There are two ways to look at life. One is sort of the default perspective in our culture. It says, “It’s my life, and I’ll do with it what I please.” My land, my time, my resources, they’re mine. My skills are my own to hide away forever or to share with to the world as I choose. This is the conventional wisdom of our day. Wonderful movies have been made about people who cast aside expectations and lived instead for their desires. There are some decent human beings who drift through life with this mindset: it’s mine. Ownership is the cornerstone of our western civilization: possession is nine tenths of the law. I can do what I want with the things that fall to me, for they are mine. I can spend my life on the Internet looking at cute photos of kittens, for it’s my life, for me to use any way I see fit. I can dedicate my time to going through the Post Gazette each and every day to highlight all the adverbs in fluorescent yellow. I can invest my energies into campaigning for the Oxford comma, which is sadly falling into disuse. That could be my life’s great cause, or else getting people to use the word “whom” correctly. It is my life, and I’ll make of it what I will. I could leave my church and family out of my will and bequeath everything I own to the Bushy Run Battlefield Heritage Society to help them with lawn care. Small local historic sites are always looking for funding. And if I did any of those things, people would judge me, to be sure. But in the end, they would say, “Well, it was his life, his time, his energies, his money to do with as he wished.”
The other way of looking at life says, “Well, it’s not really mine, though I get to enjoy it. I didn’t give it to myself. I didn’t wish myself into being. Life is a gift, along with everything in it. I am not free to do whatever I please with my life, my energies, my time, my money. Life is a privilege and a responsibility. Life is on loan. It’s meant to be treated with care, enjoyed, invested in things that benefit others, as well as myself, and all to the glory of the Giver.” My time in this world is short and must be used wisely. My skills are for making the world better, and if I neglect or hide them, then I’m doing a disservice to the world and its Maker. My money is meant to meet the needs of life, and if I’ve got more than I need, then mine is the task of directing it to the needs of others. While this is a decidedly more serious way of looking at life, it actually has the advantage of being more fun, too. You’d think the “it’s mine” crowd would be having more fun than the “it’s not mine” crowd. The “it’s mine” people get to indulge their appetites more freely. But indulgence is not happiness. Of course, there are people who say, “It’s my life, and I’ll use it to unselfish ends.” But as a rule, it is those who see life as a gift who are more likely to look for meaningful ways to use it. Those who give of themselves freely to things of ultimate importance are more likely to find joy in their living, and purpose, and contentment.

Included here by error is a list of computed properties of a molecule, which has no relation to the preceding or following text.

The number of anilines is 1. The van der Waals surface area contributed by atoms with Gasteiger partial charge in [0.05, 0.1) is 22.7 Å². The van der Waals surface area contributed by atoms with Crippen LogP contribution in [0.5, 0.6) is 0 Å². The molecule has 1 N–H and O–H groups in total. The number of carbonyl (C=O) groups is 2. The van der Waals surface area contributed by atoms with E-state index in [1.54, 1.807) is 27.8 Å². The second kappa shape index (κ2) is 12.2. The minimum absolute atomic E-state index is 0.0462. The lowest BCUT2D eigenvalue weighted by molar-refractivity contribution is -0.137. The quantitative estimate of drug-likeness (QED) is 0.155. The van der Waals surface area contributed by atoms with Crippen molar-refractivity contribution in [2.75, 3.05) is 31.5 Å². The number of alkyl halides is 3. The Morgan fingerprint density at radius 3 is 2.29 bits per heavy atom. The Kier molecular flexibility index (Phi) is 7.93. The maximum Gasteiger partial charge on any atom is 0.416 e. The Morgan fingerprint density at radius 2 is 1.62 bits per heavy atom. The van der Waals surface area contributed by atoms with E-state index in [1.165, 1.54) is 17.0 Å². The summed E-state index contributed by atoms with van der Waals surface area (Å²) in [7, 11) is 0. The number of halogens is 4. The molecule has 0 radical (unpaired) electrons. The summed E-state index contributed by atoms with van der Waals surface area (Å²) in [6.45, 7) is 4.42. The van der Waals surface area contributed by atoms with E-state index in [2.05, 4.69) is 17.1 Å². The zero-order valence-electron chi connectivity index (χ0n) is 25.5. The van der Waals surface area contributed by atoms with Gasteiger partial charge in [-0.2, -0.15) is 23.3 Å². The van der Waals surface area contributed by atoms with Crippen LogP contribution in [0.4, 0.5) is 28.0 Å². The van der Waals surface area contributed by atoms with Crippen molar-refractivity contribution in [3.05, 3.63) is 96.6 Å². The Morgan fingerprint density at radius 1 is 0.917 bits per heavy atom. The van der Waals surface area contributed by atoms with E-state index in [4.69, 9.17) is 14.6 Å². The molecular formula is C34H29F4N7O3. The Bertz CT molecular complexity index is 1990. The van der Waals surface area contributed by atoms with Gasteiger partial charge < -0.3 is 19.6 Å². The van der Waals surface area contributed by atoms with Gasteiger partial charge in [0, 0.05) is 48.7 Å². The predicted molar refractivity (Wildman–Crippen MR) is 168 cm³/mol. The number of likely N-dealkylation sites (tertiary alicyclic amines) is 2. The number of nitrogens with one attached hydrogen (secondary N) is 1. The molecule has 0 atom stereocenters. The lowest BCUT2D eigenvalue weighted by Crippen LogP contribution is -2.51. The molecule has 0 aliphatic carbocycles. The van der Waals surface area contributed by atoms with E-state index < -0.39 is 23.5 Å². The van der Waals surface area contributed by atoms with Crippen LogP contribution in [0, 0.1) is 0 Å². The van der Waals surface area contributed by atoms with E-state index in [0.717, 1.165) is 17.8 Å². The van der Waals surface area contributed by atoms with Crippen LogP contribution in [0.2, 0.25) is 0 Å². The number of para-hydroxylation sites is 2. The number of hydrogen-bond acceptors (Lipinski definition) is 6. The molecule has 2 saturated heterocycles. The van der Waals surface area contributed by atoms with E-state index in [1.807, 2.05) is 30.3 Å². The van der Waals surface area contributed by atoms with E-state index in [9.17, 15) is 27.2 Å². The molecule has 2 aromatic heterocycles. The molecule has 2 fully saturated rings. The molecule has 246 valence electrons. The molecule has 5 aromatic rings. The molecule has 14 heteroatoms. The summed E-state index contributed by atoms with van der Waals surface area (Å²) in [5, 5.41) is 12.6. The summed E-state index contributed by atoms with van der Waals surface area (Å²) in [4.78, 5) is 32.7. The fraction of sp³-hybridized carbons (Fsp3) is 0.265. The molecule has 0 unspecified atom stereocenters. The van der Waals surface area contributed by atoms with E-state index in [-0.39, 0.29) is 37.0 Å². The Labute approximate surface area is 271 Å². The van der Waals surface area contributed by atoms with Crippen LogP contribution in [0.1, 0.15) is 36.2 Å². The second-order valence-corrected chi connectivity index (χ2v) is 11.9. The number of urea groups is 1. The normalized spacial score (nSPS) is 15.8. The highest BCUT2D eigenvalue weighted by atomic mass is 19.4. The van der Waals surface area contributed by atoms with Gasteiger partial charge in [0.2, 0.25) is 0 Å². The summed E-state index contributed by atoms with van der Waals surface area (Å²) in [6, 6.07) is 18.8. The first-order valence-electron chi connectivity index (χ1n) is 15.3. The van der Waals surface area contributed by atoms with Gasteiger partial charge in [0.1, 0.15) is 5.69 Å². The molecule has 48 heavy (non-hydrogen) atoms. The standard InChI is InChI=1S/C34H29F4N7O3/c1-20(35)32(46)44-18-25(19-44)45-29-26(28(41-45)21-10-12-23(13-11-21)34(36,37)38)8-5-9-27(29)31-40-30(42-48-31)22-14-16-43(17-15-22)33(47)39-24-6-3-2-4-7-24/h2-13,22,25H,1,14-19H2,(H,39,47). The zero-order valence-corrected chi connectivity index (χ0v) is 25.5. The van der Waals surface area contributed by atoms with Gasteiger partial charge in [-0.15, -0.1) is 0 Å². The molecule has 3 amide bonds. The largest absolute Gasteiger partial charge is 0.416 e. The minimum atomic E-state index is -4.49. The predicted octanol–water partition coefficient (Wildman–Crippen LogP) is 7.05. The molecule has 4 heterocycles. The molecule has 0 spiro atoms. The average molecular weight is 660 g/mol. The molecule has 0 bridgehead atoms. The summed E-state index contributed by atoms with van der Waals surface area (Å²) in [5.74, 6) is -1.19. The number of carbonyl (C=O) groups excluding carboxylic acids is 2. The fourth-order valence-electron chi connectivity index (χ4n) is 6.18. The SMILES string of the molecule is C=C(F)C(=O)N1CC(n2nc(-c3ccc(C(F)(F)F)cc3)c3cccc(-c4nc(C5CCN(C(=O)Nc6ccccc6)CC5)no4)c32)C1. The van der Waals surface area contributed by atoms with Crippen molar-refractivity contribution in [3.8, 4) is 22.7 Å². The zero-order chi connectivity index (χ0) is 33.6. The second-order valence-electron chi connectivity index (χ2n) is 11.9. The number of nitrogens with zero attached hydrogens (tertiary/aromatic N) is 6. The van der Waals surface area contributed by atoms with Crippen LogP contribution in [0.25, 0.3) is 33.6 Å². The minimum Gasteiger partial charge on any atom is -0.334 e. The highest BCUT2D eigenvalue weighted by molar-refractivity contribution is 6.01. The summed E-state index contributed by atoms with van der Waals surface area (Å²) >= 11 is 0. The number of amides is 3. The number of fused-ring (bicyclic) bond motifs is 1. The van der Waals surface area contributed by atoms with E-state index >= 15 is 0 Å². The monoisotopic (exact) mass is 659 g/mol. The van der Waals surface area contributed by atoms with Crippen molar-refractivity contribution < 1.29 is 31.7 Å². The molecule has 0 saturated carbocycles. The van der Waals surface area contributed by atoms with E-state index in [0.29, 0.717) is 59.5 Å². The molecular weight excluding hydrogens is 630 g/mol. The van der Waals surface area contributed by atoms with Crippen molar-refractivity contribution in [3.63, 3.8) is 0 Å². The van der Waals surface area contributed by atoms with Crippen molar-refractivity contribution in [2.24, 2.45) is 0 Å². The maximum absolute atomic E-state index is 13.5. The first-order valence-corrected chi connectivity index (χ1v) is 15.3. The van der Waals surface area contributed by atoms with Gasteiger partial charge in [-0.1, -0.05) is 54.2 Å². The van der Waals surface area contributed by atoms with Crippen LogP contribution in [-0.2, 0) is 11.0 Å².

Oh, it all comes down in the end, doesn’t it? All the stuff we accomplish and acquire, all the empires public and private that we build, all the attainments, the glories of this world. It all comes down and passes from memory. Like a November leaf floating on a stream, it’s borne away. It first has its day as a bright spring shoot, then a rich green leaf in its prime, and after having turned a glorious yellow in the fall, it goes brown and drops, and returns to the earth that produced it. So pass the passions and the pursuits of anxious humanity! The power grabs, the politics! They pass, while eternity rolls. And yet, Hebrews speaks of this cloud of witnesses, these onlookers living and dead, who watch our lives with urgent concern, asking us to live as they did and do for things that matter more, not for the short-lived recognition of a fickle world, but to endure hardship for the sake of Christ and all Christlike things—all causes of goodness, truth, and beauty. Live for these! Live for these even in dark times, and your living will not be in vain. In living for things of ultimate concern, we are making our lives a gift to the world and to God. And this! This is the only road to happiness. It’s the paradox of the gospel: Those who would save their lives will lose them, and those who give their lives away, save them. How can we save what was never ours to begin with? Floggings, stonings, chains, homelessness! It is not only followers in ages past who are called upon to make sacrifices. It is us.
One of my favorite celebrities is Garrison Keillor, the guy who used to host the radio show A Prairie Home Companion. He’s retired now, but he still writes articles for the odd newspaper every now and again. In a gloomy article Keillor wrote about the results of the presidential election, he closes by saying this. “Back to real life. I went up to my hometown the other day and ran into my gym teacher, Stan Nelson, looking good at 96. He commanded a landing craft at Normandy on June 6, 1944, and never said a word about it back then, just made us do chin-ups whether we wanted to or not. I saw my biology teacher Lyle Bradley, a Marine pilot in the Korean War, still birdwatching in his 90s. I was not a good student then, but I am studying both of them now. They have seen it all and are still optimistic. The past year of politics has taught us absolutely nothing. Zilch. Zero. Nada. The future is scary. I am now going to pay more attention to teachers.”